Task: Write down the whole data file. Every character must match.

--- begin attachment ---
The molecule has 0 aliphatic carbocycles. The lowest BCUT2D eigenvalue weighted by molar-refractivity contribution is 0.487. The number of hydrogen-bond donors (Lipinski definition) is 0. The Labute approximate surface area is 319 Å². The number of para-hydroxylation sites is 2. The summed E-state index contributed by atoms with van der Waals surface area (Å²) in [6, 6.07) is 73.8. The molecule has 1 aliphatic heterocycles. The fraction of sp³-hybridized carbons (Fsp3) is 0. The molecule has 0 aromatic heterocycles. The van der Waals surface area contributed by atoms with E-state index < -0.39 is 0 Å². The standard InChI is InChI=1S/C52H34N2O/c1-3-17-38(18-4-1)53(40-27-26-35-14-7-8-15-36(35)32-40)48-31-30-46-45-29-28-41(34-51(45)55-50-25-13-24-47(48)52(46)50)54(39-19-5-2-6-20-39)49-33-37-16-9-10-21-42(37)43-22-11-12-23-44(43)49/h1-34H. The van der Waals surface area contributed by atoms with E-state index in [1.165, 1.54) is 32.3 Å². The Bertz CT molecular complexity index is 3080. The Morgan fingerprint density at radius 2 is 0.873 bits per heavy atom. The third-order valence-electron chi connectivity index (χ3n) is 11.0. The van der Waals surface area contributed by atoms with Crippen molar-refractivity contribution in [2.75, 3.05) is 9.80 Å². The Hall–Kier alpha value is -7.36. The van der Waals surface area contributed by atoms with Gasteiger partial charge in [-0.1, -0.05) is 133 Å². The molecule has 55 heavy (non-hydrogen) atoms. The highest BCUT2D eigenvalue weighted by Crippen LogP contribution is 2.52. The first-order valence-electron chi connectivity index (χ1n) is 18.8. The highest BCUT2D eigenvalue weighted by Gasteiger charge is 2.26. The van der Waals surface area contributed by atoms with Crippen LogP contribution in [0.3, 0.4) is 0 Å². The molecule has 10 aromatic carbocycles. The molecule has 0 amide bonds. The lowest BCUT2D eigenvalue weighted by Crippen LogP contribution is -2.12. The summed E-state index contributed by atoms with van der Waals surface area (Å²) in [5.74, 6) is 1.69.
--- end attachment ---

The molecule has 0 aliphatic carbocycles. The lowest BCUT2D eigenvalue weighted by molar-refractivity contribution is 0.487. The number of hydrogen-bond donors (Lipinski definition) is 0. The Labute approximate surface area is 319 Å². The number of para-hydroxylation sites is 2. The summed E-state index contributed by atoms with van der Waals surface area (Å²) in [6, 6.07) is 73.8. The molecule has 1 aliphatic heterocycles. The fraction of sp³-hybridized carbons (Fsp3) is 0. The molecule has 0 aromatic heterocycles. The van der Waals surface area contributed by atoms with E-state index < -0.39 is 0 Å². The standard InChI is InChI=1S/C52H34N2O/c1-3-17-38(18-4-1)53(40-27-26-35-14-7-8-15-36(35)32-40)48-31-30-46-45-29-28-41(34-51(45)55-50-25-13-24-47(48)52(46)50)54(39-19-5-2-6-20-39)49-33-37-16-9-10-21-42(37)43-22-11-12-23-44(43)49/h1-34H. The van der Waals surface area contributed by atoms with E-state index in [1.165, 1.54) is 32.3 Å². The Bertz CT molecular complexity index is 3080. The Morgan fingerprint density at radius 2 is 0.873 bits per heavy atom. The third-order valence-electron chi connectivity index (χ3n) is 11.0. The van der Waals surface area contributed by atoms with Crippen molar-refractivity contribution in [2.75, 3.05) is 9.80 Å². The Hall–Kier alpha value is -7.36. The van der Waals surface area contributed by atoms with Gasteiger partial charge in [-0.1, -0.05) is 133 Å². The molecule has 55 heavy (non-hydrogen) atoms. The highest BCUT2D eigenvalue weighted by Crippen LogP contribution is 2.52. The first-order valence-electron chi connectivity index (χ1n) is 18.8. The highest BCUT2D eigenvalue weighted by Gasteiger charge is 2.26. The van der Waals surface area contributed by atoms with Crippen LogP contribution in [0.3, 0.4) is 0 Å². The molecule has 10 aromatic carbocycles. The molecule has 0 amide bonds. The lowest BCUT2D eigenvalue weighted by Crippen LogP contribution is -2.12. The summed E-state index contributed by atoms with van der Waals surface area (Å²) in [5.74, 6) is 1.69.